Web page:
Advertising is FUNdamental
An animated astronaut, apparently sent in from the Federal Trade Commission, is here to tell tweens what ads are really all about. In case you missed it (and it was remarkably easy to miss), the FTC recently launched an online game at Admongo.gov that tries to teach the young'uns about advertising and its techniques, ubiquity and aims, through an online platform game. According to the site, the FTC acknowledges that advertising is an important source of information when consumers need to make product choices, but that kids between 8 and 12 need to become more ad-"literate" in order to "becomes more discerning consumers of information."
As MediaPost covered in an article here yesterday, the FTC partnered with Fleischman-Hillard to create the game and supporting materials, and the CEO of the National Advertising Review Council praised the project for educating without "demonizing advertising."
But how well does the game do what it purports to do? Don't worry. I played it so you don't have to. Or at least I tried to play it.
Using simple directional controls, you navigate your avatar through a 2D playing field of streets, malls, stores and home -- as well as penetrate the depth of the ad creation machine. The main idea in the early levels is to heighten awareness of ad presence. As the character passes digital and paper billboards or bus wraparounds, he or she is to detect the ad. In return we get a streaming video scene explaining what the ad is, accompanied by a quiz aimed at identifying what the messaging is trying to achieve. Is this energy drink spot in the middle of an action sports show promoting healthy activities or a sports drink? That sort of thing.
On the surface, Admongo.gov seems like a contemporary version of the old "Duck and Cover" cartoons of the 1950s or "Donald in Matchmagic Land." Educators and regulators have a long history of ham-handedly co-opting "kid" media in order to speak the younger generation's own language. Lord knows we have suffered enough advergames in the last decade that usually struggle to wrap a product pitch in the hip patina of gaming. There is always a kind of dissonance between the serious and preachy messaging and the otherwise fun format.
Just when you are about to dismiss Admongo.gov as another misfire, it actually starts to feel interesting, if not fun. The overall effect of the early part of the game is to dramatize what some academics used to call the "media environment," the idea that media and messaging are now baked into all aspects of human activity. This is no small point. As the game demonstrates to the target audience, the logos they wear on clothing and backpacks -- and even the bags they carry from shop to shop -- essentially recruit them into the promotional economy. Interestingly, the game play itself is less of a draw than the nicely done streaming media bits that explain and quiz you on the ads you have discovered. The quiz questions do a good job of getting the user to think about the distinction between the entertaining content in an ad and its sales intentions.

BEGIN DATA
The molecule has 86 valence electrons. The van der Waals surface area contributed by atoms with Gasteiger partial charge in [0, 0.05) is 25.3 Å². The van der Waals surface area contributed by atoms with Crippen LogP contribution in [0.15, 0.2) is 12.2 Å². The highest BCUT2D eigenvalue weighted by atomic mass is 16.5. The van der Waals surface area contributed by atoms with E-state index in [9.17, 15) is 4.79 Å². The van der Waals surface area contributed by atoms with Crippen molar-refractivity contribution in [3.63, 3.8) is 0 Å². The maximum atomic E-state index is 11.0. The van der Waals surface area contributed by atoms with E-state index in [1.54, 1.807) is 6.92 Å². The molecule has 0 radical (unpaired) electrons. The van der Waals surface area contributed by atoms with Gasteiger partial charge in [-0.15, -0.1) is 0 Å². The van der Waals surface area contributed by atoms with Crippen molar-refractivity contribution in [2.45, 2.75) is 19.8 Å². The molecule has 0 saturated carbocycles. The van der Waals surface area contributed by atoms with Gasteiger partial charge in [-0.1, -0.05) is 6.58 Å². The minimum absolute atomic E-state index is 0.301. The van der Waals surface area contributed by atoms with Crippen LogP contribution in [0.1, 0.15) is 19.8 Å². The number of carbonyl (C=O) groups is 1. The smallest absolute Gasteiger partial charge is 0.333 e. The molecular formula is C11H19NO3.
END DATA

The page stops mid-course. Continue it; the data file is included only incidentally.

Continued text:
Cumulatively, as you play the game, you come to see that there is a valuable and thought-through educational process at work in the Admongo universe. In the mini-mall we see how end caps are paid for by manufacturers and how checkouts are used for merchandising. Cell phones are called out for the slippery way SMS joke subscriptions are marketed.
Late in level two, the art of targeting first appears when the player comes upon a laptop. "Ads on sites where you meet and chat with friends like Ourface often seem to be for things you line. Not an accident. They are based on information you've told the site: your age, your gender, your hometown, your hobbies."
It is only in later levels that we get into the nitty-gritty of targeting and how ads find the right person at the right place and at the right time. I wish I could give you details, but some technical glitch is preventing me for now from entering higher levels. It would be interesting to see if the FTC has explored a better way to explain online user tracking than we have seen the ad and publishing industry devise.
There is more to the program than a game. Through Scholastic and by direct download online, the FTC is distributing lesson plans and classroom materials to teachers to create ad literacy modules. The program was rolled out on "The Today Show" and got press yesterday. Beyond that, it isn't clear from what I have read how the FTC plans to drive traffic to Admongo.gov. Dare I say they could use the help of a good ad network?
But overall, this Admongo is better than one would expect. The messaging is richer and more interesting than the game play itself, and I am not sure that many kids will be compelled to "beat" the thing and actually penetrate the upper levels. Nevertheless, it is revealing that FTC director of consumer protection David Vladeck said the aim was for the depiction of advertising to be "nonjudgmental" -- but to avoid promoting "commercialism."
Just as the FTC urges youngsters to read between the lines of advertising and understand the speaker's intent, no doubt watchers of the privacy issue will be spending some time interpreting and debating the tone the FTC actually does effect in this advertising theme park.